Image

This magnet is so powerful it may very well take your fingers off! (It's supposed to pick up something like 15lbs., perhaps I should have gone with the 3lb. magnet instead.)
User avatar Tricycle Rider
Member
 
Posts: 1,652
Joined: 09 Feb 2013 11:12

11 Feb 2017 21:06

Update on the magnet...

Seeing as I have no use for such a thing (I have no intention of picking up a whole bicycle with a little 4" magnet), I am returning it and getting a telescopic 2lb pull magnet instead. That should be plenty for my purposes. :)

Image
User avatar Tricycle Rider
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28 Feb 2017 00:27

First off I'll say this, I work on my own cars, not as much as I use to due to advance electronics which I'm too old to care about learning, and my own bikes, as well house repairs. I do not and have never bought a tool set, I only buy tools as the need arises this way I don't have a bunch of tools that I'll never use or have a bunch of the same tools that I also don't need more than one of. I also can use a lot of my tools for bikes that I used on cars so no sense of buying bike specific tools in a lot of cases. Also I weigh the cost of professionally fixing a rare break down of a part that I never ever serviced before vs the cost of the tool to do a job that I may only do once. For example, I had a Cadillac once that had a short heater hose that came out of the back of the engine into another part of the back of the engine and I couldn't reach it with any tool that I had to replace it due to the close proximity of the firewall, so I called around and found out that SnapOn Tools had a specialty tool made to do just that one job for $220, but I also found out that I could have it professionally repaired for just $75, since I wasn't planning on keeping the car the rest of my life I took it in to have it fixed.

So I'm not a big fan on buying tool sets, like I said I only buy tools as I need them and as the situation might demand it. What's really weird is, I do own enough tools to do most things on a bicycle, but since break downs for me are quite rare because I keep on my maintenance like a village nut job, the one tool that I reach for now more than all my tools I have for cycling is the Park MTB 3.2 mini tool! I have one in each of my saddle bags (some have the older 3 model), and it's handy on the bike I don't have to go to the tool chest and get a tool, just open my bag pull out the mini tool and select the tool I want, that darn thing does almost everything I encounter, even other peoples bikes that broke down on the road, I've even used it once to fix a person's broken down car! So I suggest to a first time tool buyer that isn't real heavy into mechanical repairs is to simply buy a mini tool and keep in your saddle bag and you can use it when on the road or at home.

The MTB 3.2 has the most amount of tools of any mini tool on the market, it has stuff for road and MTB's, though the tire levers are a bit wide for road tires, so I carry in my saddle bag a set of Soma Steel Core levers which are unbreakable, I also carry a small cheap pair of folding pliers, and a Presta to Schrader adapter. There are a couple of other tire tools on the market that work quite well, one is the Quik Stik but you have to get the tire started first with levers then slide the Quik Stik in and just rip the bead off the rim real fast, it can also be used in reverse to put a tire on but the width prevents it from putting on a tight fitting tire in that last difficult section; the other one is the Var tire lever model RP-42500-C, this little gem is perfect for getting the last section of a very tight tire onto the rim without worrying about pinching the tube.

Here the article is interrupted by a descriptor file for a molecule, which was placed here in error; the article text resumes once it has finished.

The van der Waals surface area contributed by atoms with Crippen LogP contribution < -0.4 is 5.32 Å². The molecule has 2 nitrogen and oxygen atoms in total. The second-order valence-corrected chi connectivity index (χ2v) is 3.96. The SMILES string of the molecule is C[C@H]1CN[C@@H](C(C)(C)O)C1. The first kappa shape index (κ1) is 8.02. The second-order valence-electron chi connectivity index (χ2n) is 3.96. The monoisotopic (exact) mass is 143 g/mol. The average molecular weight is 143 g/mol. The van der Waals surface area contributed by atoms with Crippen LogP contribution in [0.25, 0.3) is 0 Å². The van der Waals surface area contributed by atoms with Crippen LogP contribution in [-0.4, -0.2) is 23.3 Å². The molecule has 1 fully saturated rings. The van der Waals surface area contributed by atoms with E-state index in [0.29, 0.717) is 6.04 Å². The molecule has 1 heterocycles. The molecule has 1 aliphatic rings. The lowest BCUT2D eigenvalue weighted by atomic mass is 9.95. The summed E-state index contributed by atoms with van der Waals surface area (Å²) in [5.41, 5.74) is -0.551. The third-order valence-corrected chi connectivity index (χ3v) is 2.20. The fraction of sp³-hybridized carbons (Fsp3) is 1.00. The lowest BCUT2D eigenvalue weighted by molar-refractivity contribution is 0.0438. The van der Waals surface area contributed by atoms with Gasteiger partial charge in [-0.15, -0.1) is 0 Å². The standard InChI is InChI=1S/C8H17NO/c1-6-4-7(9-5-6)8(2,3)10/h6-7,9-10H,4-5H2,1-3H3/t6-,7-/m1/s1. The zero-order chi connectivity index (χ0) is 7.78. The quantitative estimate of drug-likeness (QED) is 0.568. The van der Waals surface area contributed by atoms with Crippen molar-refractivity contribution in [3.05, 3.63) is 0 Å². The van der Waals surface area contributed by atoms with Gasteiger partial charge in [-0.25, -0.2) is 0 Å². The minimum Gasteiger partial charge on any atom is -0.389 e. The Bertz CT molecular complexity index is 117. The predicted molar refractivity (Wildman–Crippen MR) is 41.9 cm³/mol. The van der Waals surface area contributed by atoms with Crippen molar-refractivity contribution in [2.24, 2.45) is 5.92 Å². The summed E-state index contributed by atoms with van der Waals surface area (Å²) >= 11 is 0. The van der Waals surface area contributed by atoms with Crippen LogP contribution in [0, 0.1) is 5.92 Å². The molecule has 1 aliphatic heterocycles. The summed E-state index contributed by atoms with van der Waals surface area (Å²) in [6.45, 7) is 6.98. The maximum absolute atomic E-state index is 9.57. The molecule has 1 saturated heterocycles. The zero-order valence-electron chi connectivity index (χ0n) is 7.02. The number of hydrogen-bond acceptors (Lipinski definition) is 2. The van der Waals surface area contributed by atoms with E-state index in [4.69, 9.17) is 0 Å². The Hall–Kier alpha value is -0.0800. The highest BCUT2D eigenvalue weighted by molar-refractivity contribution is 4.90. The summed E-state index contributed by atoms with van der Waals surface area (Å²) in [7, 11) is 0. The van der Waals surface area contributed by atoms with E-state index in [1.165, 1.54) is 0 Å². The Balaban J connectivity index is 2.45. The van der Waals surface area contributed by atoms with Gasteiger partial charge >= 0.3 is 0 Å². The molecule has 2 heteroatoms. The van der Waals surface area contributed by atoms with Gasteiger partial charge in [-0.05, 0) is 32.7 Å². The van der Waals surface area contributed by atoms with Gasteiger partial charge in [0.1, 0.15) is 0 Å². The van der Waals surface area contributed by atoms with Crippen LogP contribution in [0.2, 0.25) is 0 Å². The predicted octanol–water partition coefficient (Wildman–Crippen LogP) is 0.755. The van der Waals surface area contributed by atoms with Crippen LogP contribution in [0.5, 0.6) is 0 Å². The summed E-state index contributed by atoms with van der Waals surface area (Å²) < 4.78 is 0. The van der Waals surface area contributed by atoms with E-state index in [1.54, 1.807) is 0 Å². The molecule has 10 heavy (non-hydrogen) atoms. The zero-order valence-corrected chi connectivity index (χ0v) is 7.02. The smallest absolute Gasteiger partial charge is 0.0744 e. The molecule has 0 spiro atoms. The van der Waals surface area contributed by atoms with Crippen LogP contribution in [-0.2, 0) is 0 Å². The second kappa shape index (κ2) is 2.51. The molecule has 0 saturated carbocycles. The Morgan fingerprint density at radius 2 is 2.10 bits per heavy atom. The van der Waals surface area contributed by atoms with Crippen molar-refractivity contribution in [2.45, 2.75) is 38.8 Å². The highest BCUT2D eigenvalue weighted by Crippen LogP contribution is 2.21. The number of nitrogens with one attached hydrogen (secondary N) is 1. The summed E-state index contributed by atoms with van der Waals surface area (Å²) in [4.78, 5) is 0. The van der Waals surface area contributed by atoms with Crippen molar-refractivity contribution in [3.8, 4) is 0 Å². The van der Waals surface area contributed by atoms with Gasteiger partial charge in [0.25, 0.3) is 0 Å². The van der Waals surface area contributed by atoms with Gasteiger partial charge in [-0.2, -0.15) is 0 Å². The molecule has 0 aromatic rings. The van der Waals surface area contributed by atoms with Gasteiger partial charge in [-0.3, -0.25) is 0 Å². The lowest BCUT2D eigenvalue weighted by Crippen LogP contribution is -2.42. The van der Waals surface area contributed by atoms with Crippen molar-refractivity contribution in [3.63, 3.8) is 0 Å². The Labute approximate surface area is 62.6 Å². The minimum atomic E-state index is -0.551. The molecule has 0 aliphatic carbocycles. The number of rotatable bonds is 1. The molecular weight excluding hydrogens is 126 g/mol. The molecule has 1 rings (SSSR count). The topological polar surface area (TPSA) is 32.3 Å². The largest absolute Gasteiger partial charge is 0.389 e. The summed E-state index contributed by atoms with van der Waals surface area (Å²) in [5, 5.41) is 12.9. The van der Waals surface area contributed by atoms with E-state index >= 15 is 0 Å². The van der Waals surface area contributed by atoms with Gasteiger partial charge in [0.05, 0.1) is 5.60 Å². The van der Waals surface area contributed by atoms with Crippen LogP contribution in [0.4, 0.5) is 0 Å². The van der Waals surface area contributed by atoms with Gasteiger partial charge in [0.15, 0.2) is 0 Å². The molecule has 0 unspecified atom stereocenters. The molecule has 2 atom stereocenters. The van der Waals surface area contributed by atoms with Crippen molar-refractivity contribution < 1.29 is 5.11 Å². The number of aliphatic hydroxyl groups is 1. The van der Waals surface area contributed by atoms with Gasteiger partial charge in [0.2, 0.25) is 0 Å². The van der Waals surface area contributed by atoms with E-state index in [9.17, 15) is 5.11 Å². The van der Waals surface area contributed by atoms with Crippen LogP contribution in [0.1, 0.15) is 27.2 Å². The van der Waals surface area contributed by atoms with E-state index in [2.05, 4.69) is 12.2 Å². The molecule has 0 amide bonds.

froze
Junior Member
 
Posts: 66
Joined: 23 Feb 2017 15:52
Location: NE Indiana

12 Jul 2017 01:35

I can't work on anything mechanical with gloves on, tried it and hate it. When I worked on my own cars more I use to use Blue Magic Invisible Glove Protective hand coating, just spread it on your hands and under your nails wait about a minute for it to dry then work on greasy gooey black crap and then rinse it off with water and my hands looked like I wasn't working on my car...the only problem with this stuff is if it gets wet while working on something the protection comes off. I haven't used that stuff in awhile I now just scrape my nails against a bar of soap to get the soap under my nails and do what I have to do, when done just wash with Permatex orange pumice hand cleaner.

I buy all my tools from Park except for the tire irons, but that's only because Park is all any LBS I've been in sells, and I don't buy a tool till I need it so into an LBS I go and buy the tool which is always Park. Not saying that Park is the best, just saying that's all I've found whenever I went into an LBS needing a tool, but they do the job without breaking and that's all I ask of a tool.
froze
Junior Member
 
Posts: 66
Joined: 23 Feb 2017 15:52
Location: NE Indiana